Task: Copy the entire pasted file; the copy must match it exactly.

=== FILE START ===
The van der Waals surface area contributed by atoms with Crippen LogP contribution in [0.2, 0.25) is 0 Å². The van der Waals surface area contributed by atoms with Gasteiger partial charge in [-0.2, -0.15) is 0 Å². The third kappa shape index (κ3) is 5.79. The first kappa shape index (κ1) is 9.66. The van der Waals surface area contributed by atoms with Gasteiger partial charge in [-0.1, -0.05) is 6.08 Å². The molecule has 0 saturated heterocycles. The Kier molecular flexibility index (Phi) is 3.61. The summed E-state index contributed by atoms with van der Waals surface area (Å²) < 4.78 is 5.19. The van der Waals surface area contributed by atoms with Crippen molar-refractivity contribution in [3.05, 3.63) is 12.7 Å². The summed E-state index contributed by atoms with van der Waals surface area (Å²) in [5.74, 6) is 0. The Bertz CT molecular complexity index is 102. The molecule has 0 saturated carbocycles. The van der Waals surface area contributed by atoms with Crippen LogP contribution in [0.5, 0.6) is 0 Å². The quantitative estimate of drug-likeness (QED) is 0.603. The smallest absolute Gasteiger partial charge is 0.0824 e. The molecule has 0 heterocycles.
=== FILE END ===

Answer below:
The van der Waals surface area contributed by atoms with Crippen LogP contribution in [0.2, 0.25) is 0 Å². The van der Waals surface area contributed by atoms with Gasteiger partial charge in [-0.2, -0.15) is 0 Å². The third kappa shape index (κ3) is 5.79. The first kappa shape index (κ1) is 9.66. The van der Waals surface area contributed by atoms with Gasteiger partial charge in [-0.1, -0.05) is 6.08 Å². The molecule has 0 saturated heterocycles. The Kier molecular flexibility index (Phi) is 3.61. The summed E-state index contributed by atoms with van der Waals surface area (Å²) < 4.78 is 5.19. The van der Waals surface area contributed by atoms with Crippen molar-refractivity contribution in [3.05, 3.63) is 12.7 Å². The summed E-state index contributed by atoms with van der Waals surface area (Å²) in [5.74, 6) is 0. The Bertz CT molecular complexity index is 102. The molecule has 0 saturated carbocycles. The van der Waals surface area contributed by atoms with Crippen LogP contribution in [0.5, 0.6) is 0 Å². The quantitative estimate of drug-likeness (QED) is 0.603. The smallest absolute Gasteiger partial charge is 0.0824 e. The molecule has 0 heterocycles.